Two Naperville mothers were arrested Wednesday, after they tried to block utility workers from installing new smart meters. CBS 2's Dana Kozlov reports.
Two vocal opponents of Naperville’s initiative to install wireless electric meters on homes were arrested this afternoon after interfering with the installation process, according to city officials.
Police are accompanying crews this week as they install smart meters at homes that previously sent away installers.
“The previous installation attempts were met with some resistance and we wanted to ensure our employees’ safety,” City Manager Doug Krieger said.
Naperville has installed smart meters on 57,000 homes and is about 99 percent through with the process. Officials have said the project will make the electric system more reliable and efficient and reduce costs.
However, the Naperville Smart Meter Awareness group has expressed concerns over whether the wireless meters will affect health, security and privacy. The group has a federal lawsuit pending against the city.
The two women arrested are leaders of the group.
Malia "Kim" Bendis of the 2200 block of Mercer Court was charged with two misdemeanors — attempted eavesdropping and resisting a peace officer.
Jennifer Stahl of the 1400 block of Westglen Drive, received two ordinance violation citations — interfering with a police officer and preventing access to customer premises.
Stahl, who was released from custody about 4:30 p.m., said when she refused the smart meter, installers accompanied by police cut the bicycle lock she had placed on her fence and entered her backyard. She then stood in front of her electric meter and refused to move.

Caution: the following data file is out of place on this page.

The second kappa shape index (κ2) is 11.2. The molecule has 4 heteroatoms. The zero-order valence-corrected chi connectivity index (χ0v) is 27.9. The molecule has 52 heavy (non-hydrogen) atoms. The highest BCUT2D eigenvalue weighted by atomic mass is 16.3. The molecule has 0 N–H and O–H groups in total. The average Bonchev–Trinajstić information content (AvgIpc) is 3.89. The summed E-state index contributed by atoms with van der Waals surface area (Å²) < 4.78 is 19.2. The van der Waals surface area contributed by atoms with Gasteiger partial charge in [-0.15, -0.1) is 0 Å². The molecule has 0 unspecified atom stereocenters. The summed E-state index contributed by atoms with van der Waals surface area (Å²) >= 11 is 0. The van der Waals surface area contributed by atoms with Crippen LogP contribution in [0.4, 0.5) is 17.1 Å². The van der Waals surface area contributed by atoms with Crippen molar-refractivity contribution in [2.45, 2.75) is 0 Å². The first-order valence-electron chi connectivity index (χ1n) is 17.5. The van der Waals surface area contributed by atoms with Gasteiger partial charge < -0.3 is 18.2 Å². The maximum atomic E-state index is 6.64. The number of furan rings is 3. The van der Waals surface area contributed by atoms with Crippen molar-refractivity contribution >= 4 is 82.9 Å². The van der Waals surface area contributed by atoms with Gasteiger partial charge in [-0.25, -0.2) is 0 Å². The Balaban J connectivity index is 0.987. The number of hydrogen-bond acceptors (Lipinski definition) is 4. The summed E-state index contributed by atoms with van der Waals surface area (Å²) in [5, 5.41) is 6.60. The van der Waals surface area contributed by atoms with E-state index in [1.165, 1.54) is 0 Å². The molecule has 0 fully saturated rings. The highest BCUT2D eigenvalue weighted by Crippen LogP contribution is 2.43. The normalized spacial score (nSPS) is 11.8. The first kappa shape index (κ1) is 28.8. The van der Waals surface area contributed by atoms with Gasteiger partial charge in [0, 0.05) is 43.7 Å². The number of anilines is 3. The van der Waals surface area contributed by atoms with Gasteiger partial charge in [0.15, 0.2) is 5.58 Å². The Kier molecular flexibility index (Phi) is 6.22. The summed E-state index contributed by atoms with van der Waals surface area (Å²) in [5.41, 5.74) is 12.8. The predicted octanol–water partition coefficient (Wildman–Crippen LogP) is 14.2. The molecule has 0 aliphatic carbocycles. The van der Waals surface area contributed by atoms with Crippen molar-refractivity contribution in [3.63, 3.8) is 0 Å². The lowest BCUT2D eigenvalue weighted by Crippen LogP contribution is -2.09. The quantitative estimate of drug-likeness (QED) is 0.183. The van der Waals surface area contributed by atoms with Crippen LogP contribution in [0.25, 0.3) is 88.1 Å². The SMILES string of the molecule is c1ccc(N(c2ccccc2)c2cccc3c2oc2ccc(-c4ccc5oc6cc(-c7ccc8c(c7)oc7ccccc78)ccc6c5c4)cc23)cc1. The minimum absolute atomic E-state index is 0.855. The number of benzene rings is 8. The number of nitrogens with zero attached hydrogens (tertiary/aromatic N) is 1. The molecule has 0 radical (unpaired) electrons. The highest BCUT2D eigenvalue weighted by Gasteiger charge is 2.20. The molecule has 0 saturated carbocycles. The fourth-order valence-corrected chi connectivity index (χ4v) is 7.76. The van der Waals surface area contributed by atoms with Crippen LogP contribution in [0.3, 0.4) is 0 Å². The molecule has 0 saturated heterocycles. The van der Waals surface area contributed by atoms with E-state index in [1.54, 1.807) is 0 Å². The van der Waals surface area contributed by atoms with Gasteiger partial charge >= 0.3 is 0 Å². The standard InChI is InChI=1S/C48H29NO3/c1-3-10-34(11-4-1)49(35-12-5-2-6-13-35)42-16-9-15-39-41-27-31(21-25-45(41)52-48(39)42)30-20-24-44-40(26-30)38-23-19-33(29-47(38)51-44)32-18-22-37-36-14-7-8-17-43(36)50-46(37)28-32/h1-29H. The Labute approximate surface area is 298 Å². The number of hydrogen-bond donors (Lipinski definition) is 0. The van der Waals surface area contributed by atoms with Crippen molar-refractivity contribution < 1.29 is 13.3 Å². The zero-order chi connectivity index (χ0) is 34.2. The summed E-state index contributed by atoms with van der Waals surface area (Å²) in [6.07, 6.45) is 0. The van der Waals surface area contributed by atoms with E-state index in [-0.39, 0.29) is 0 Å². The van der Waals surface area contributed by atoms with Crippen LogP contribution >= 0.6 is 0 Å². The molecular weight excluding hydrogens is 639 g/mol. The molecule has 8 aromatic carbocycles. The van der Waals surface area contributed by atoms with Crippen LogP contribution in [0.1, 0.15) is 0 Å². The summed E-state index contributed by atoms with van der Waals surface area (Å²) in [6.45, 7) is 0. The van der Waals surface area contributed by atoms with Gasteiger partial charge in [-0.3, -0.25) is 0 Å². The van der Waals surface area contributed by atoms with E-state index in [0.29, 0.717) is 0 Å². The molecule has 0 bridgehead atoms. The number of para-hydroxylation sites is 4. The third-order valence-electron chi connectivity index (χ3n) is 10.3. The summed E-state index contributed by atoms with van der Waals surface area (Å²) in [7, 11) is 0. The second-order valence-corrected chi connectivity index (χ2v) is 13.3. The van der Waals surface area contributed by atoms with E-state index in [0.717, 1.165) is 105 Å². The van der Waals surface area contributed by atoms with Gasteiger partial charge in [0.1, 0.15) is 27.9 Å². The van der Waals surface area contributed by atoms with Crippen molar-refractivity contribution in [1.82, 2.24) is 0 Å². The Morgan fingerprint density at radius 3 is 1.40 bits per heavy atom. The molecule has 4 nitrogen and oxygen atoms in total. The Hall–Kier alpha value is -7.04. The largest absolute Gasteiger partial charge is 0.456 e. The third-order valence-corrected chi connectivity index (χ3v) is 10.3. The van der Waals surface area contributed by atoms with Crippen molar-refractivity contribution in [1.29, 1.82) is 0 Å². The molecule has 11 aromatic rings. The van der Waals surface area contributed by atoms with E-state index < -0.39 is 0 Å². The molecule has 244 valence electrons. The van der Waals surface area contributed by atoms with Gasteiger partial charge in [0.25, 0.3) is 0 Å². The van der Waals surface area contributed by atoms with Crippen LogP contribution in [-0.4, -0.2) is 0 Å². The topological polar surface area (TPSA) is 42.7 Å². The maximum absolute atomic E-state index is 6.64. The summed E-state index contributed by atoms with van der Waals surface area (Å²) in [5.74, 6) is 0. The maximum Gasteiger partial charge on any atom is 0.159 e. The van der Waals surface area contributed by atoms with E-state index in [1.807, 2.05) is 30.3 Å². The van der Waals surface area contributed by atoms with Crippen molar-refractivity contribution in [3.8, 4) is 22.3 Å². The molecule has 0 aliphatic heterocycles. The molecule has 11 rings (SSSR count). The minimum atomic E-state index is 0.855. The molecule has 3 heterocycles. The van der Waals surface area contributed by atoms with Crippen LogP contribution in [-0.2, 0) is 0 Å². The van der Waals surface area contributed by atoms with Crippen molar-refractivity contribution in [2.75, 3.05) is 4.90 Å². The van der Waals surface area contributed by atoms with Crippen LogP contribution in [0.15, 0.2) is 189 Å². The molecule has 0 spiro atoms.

“It was forced on my house today,” she said. “It was really a violation. I violated something, but I’ve been violated too so I guess we’re now in a society of violating one another.”
The city, which has repeatedly declared the wireless meters to be safe, offers a non-wireless alternative meter to residents with concerns. There is a $68.35 initial fee for a non-wireless meter plus a $24.75 monthly fee for manually reading it. Stahl said residents who want a non-wireless meter should not have to pay for it, and said she represents other homeowners who were not able to continue to refuse the wireless meter installation.
“I have not done the work of attempting to educate the community and advocating for the right of anybody in Naperville to refuse the smart meter just to stand off to the side,” she said.
Bendis exited the Naperville Police Department about an hour later to handful of smart meter opponents who cheered for her release. She declined comment, citing the advice of her attorney.
Krieger defended the city moving forward with installation of the meters despite the objections from some homeowners.
“The city has always had and maintains the right to access our equipment, and today we were simply exercising that right,” he said.